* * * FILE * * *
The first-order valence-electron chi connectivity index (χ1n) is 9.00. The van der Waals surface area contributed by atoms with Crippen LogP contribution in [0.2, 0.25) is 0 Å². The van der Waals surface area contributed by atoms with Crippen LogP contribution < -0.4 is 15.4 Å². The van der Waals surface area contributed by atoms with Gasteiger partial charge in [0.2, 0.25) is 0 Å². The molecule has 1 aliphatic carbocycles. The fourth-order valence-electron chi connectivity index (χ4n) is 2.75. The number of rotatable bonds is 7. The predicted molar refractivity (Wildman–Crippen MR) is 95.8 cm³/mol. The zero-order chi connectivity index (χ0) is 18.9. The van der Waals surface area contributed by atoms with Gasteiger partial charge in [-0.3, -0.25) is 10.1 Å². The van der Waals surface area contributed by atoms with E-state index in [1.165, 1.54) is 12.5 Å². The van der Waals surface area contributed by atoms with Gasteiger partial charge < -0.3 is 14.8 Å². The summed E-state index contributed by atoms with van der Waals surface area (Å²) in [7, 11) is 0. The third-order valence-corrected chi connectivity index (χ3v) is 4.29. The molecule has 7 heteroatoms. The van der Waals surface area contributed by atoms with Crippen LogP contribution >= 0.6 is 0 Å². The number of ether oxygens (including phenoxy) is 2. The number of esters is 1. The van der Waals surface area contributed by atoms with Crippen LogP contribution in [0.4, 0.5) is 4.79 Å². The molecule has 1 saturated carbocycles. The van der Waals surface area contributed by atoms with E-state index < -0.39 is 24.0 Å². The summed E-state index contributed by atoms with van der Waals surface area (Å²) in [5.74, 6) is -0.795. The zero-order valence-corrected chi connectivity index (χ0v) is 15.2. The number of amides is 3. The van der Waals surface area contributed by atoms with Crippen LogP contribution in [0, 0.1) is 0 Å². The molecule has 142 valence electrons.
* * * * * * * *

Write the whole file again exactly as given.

The first-order valence-electron chi connectivity index (χ1n) is 9.00. The van der Waals surface area contributed by atoms with Crippen LogP contribution in [0.2, 0.25) is 0 Å². The van der Waals surface area contributed by atoms with Crippen LogP contribution < -0.4 is 15.4 Å². The van der Waals surface area contributed by atoms with Gasteiger partial charge in [0.2, 0.25) is 0 Å². The molecule has 1 aliphatic carbocycles. The fourth-order valence-electron chi connectivity index (χ4n) is 2.75. The number of rotatable bonds is 7. The predicted molar refractivity (Wildman–Crippen MR) is 95.8 cm³/mol. The zero-order chi connectivity index (χ0) is 18.9. The van der Waals surface area contributed by atoms with Gasteiger partial charge in [-0.3, -0.25) is 10.1 Å². The van der Waals surface area contributed by atoms with E-state index in [1.165, 1.54) is 12.5 Å². The van der Waals surface area contributed by atoms with Gasteiger partial charge < -0.3 is 14.8 Å². The summed E-state index contributed by atoms with van der Waals surface area (Å²) in [7, 11) is 0. The third-order valence-corrected chi connectivity index (χ3v) is 4.29. The molecule has 7 heteroatoms. The van der Waals surface area contributed by atoms with Crippen LogP contribution >= 0.6 is 0 Å². The number of ether oxygens (including phenoxy) is 2. The number of esters is 1. The van der Waals surface area contributed by atoms with Crippen LogP contribution in [0.4, 0.5) is 4.79 Å². The molecule has 1 saturated carbocycles. The van der Waals surface area contributed by atoms with E-state index < -0.39 is 24.0 Å². The summed E-state index contributed by atoms with van der Waals surface area (Å²) in [5.74, 6) is -0.795. The zero-order valence-corrected chi connectivity index (χ0v) is 15.2. The number of amides is 3. The van der Waals surface area contributed by atoms with Crippen LogP contribution in [0, 0.1) is 0 Å². The molecule has 142 valence electrons.